This morning I spoke to Amy Cappellazzo, co-head of the postwar and contemporary
art department at Christie’s, to ask her about Richard
Prince’s Nurse paintings. How come one sold in London in October for $2.1
million, and then one sold in New York in November for $6.1 million, and then
a third sold in New York a couple of days later for $4.3 million?
Turns out, that’s an easy question: it’s all to do with the size of the paintings.
The Nurse paintings come in four sizes, and the $6.1 million painting was the
largest – 90 inches tall. That’s huge. The $4.3 million painting
was smaller, and the $2.1 million painting was smaller still – although
still pretty sizeable, at 47" tall.
But while the narrow question is easily answered, the bigger question remains
– how come Prince, who made his name and reputation with rephotographed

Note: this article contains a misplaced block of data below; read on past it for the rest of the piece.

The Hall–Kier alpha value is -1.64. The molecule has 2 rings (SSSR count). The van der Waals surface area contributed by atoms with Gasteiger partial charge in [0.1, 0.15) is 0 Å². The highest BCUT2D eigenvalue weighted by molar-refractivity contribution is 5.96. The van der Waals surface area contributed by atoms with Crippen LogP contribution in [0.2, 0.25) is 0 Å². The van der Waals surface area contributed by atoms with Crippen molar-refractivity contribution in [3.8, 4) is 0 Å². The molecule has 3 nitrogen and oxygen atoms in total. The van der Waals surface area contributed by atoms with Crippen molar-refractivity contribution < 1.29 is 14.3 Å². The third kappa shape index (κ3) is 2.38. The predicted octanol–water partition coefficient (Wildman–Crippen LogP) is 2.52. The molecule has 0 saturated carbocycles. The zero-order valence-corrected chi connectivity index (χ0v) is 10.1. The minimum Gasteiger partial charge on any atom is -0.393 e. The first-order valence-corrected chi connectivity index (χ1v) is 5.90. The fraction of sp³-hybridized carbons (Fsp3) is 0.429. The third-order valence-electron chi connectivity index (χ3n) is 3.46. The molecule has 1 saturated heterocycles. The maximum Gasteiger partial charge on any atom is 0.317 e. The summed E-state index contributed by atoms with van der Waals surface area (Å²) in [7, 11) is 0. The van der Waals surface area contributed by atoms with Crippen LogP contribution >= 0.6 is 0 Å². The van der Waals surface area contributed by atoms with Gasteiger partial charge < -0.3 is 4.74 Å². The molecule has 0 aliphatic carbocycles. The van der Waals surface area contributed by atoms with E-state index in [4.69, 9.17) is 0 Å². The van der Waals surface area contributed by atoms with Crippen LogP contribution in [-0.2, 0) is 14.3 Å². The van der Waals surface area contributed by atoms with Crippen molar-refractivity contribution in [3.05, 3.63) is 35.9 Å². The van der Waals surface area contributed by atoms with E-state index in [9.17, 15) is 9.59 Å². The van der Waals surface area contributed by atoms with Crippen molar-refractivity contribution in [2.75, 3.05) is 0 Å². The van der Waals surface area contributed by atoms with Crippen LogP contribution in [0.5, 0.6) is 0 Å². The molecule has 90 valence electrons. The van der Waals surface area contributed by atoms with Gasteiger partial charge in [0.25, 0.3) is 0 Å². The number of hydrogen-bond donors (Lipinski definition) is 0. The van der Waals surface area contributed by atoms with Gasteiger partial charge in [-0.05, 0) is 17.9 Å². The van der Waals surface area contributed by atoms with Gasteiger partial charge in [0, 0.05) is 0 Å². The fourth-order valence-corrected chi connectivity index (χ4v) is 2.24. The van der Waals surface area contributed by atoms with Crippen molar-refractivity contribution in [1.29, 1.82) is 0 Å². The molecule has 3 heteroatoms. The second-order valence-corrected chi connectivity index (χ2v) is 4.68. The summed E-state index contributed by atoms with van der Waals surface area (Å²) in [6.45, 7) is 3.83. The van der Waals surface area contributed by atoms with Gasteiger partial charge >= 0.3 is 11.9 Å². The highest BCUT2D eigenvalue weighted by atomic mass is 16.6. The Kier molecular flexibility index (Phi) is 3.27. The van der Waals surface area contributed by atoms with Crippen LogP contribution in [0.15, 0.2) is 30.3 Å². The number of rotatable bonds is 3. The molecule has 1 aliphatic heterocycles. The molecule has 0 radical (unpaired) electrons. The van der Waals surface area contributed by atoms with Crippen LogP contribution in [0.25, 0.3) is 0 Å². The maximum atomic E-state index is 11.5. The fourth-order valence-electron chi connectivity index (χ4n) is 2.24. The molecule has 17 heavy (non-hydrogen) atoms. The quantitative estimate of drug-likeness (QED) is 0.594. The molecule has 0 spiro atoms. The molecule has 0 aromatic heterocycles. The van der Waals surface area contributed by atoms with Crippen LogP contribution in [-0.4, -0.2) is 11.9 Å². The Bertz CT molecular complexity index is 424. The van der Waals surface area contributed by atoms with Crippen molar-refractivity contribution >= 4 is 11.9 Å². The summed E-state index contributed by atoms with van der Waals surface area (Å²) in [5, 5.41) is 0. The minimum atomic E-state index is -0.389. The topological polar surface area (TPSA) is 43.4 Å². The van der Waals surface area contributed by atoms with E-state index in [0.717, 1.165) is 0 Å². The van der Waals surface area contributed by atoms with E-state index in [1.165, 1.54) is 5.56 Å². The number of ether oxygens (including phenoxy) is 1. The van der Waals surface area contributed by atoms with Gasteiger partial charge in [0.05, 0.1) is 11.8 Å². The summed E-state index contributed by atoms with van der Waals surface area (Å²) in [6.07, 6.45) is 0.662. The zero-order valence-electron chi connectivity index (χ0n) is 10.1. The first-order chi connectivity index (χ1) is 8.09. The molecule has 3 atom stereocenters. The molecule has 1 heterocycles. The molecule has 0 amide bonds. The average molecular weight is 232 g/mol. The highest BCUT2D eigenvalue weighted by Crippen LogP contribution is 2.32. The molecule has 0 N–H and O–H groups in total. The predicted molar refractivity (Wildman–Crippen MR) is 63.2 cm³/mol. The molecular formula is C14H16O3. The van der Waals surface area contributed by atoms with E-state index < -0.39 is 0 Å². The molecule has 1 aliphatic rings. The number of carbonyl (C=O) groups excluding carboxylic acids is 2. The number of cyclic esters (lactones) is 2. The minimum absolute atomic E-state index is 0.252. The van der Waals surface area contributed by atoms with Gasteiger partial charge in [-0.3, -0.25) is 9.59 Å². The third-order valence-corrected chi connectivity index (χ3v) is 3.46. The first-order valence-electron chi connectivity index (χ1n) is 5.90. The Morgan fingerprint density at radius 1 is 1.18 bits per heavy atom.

conceptual pieces, is now getting the highest prices of his career for old-fashioned
painting, valued on its intrinsic aesthetic merit?
Prince "has great painterly abilities," said Cappellazzo, saying
that "the nurse paintings were him showing off his abilities". Besides,
she said, they’re "incredibly iconic: everybody looks at them and loves
I’m half convinced: I do see that Prince is a very good painter, but then again
there’s no shortage of very good painters in this world. What makes Prince important,
art-historically speaking, is his early conceptual work, not his later outsized
paintings. And it’s only because of that early work that he can now command
these multi-million-dollar prices.
But maybe that doesn’t matter. Famous Artist + Iconic Painting = High Prices,
even if the artist isn’t famous for being a painter. Indeed, look at Jeff Koons’s
paintings: they too go for millions of dollars, despite the fact that Koons
has never even pretended to be able to paint.